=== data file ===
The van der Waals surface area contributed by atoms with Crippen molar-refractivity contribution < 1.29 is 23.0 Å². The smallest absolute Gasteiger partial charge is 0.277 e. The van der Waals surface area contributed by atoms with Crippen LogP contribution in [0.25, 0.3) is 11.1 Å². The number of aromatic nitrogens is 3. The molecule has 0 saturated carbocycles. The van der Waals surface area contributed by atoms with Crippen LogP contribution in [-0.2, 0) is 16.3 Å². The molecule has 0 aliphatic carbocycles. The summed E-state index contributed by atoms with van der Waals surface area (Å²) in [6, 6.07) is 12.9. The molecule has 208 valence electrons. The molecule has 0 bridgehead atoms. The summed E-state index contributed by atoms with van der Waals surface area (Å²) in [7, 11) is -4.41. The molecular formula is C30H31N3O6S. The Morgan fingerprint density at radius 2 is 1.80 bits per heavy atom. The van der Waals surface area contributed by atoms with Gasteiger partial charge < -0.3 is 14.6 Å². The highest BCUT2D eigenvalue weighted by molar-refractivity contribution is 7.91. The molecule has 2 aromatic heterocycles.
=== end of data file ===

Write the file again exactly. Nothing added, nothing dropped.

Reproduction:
The van der Waals surface area contributed by atoms with Crippen molar-refractivity contribution < 1.29 is 23.0 Å². The smallest absolute Gasteiger partial charge is 0.277 e. The van der Waals surface area contributed by atoms with Crippen LogP contribution in [0.25, 0.3) is 11.1 Å². The number of aromatic nitrogens is 3. The molecule has 0 saturated carbocycles. The van der Waals surface area contributed by atoms with Crippen LogP contribution in [-0.2, 0) is 16.3 Å². The molecule has 0 aliphatic carbocycles. The summed E-state index contributed by atoms with van der Waals surface area (Å²) in [6, 6.07) is 12.9. The molecule has 208 valence electrons. The molecule has 0 bridgehead atoms. The summed E-state index contributed by atoms with van der Waals surface area (Å²) in [7, 11) is -4.41. The molecular formula is C30H31N3O6S. The Morgan fingerprint density at radius 2 is 1.80 bits per heavy atom. The van der Waals surface area contributed by atoms with Gasteiger partial charge < -0.3 is 14.6 Å². The highest BCUT2D eigenvalue weighted by molar-refractivity contribution is 7.91. The molecule has 2 aromatic heterocycles.